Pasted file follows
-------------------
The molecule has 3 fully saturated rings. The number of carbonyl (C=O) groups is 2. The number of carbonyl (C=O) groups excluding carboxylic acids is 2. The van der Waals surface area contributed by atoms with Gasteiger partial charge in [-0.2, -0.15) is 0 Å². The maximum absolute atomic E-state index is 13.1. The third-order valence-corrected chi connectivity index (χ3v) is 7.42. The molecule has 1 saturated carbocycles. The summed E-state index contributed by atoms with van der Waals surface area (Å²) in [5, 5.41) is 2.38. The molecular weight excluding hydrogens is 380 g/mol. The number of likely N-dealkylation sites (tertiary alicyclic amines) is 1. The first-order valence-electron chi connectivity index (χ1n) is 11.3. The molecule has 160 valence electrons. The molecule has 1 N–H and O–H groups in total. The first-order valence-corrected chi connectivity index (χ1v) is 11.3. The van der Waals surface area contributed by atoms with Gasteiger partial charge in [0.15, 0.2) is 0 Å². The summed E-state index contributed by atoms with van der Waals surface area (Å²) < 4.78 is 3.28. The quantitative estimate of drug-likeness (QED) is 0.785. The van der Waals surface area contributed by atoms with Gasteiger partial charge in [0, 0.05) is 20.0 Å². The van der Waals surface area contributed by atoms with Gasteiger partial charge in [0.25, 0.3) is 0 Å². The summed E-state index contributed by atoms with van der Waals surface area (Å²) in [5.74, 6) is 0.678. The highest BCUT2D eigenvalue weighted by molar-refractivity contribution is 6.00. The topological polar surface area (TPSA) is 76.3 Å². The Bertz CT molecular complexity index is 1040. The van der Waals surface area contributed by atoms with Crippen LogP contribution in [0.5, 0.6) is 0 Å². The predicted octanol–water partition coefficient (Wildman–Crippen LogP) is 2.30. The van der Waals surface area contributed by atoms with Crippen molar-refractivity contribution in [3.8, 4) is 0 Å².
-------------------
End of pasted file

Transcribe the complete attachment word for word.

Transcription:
The molecule has 3 fully saturated rings. The number of carbonyl (C=O) groups is 2. The number of carbonyl (C=O) groups excluding carboxylic acids is 2. The van der Waals surface area contributed by atoms with Gasteiger partial charge in [-0.2, -0.15) is 0 Å². The maximum absolute atomic E-state index is 13.1. The third-order valence-corrected chi connectivity index (χ3v) is 7.42. The molecule has 1 saturated carbocycles. The summed E-state index contributed by atoms with van der Waals surface area (Å²) in [5, 5.41) is 2.38. The molecular weight excluding hydrogens is 380 g/mol. The number of likely N-dealkylation sites (tertiary alicyclic amines) is 1. The first-order valence-electron chi connectivity index (χ1n) is 11.3. The molecule has 160 valence electrons. The molecule has 1 N–H and O–H groups in total. The first-order valence-corrected chi connectivity index (χ1v) is 11.3. The van der Waals surface area contributed by atoms with Gasteiger partial charge in [0.15, 0.2) is 0 Å². The summed E-state index contributed by atoms with van der Waals surface area (Å²) < 4.78 is 3.28. The quantitative estimate of drug-likeness (QED) is 0.785. The van der Waals surface area contributed by atoms with Gasteiger partial charge in [0, 0.05) is 20.0 Å². The van der Waals surface area contributed by atoms with Gasteiger partial charge in [0.25, 0.3) is 0 Å². The summed E-state index contributed by atoms with van der Waals surface area (Å²) in [5.74, 6) is 0.678. The highest BCUT2D eigenvalue weighted by molar-refractivity contribution is 6.00. The topological polar surface area (TPSA) is 76.3 Å². The Bertz CT molecular complexity index is 1040. The van der Waals surface area contributed by atoms with Crippen LogP contribution in [0.5, 0.6) is 0 Å². The predicted octanol–water partition coefficient (Wildman–Crippen LogP) is 2.30. The van der Waals surface area contributed by atoms with Crippen molar-refractivity contribution in [3.8, 4) is 0 Å².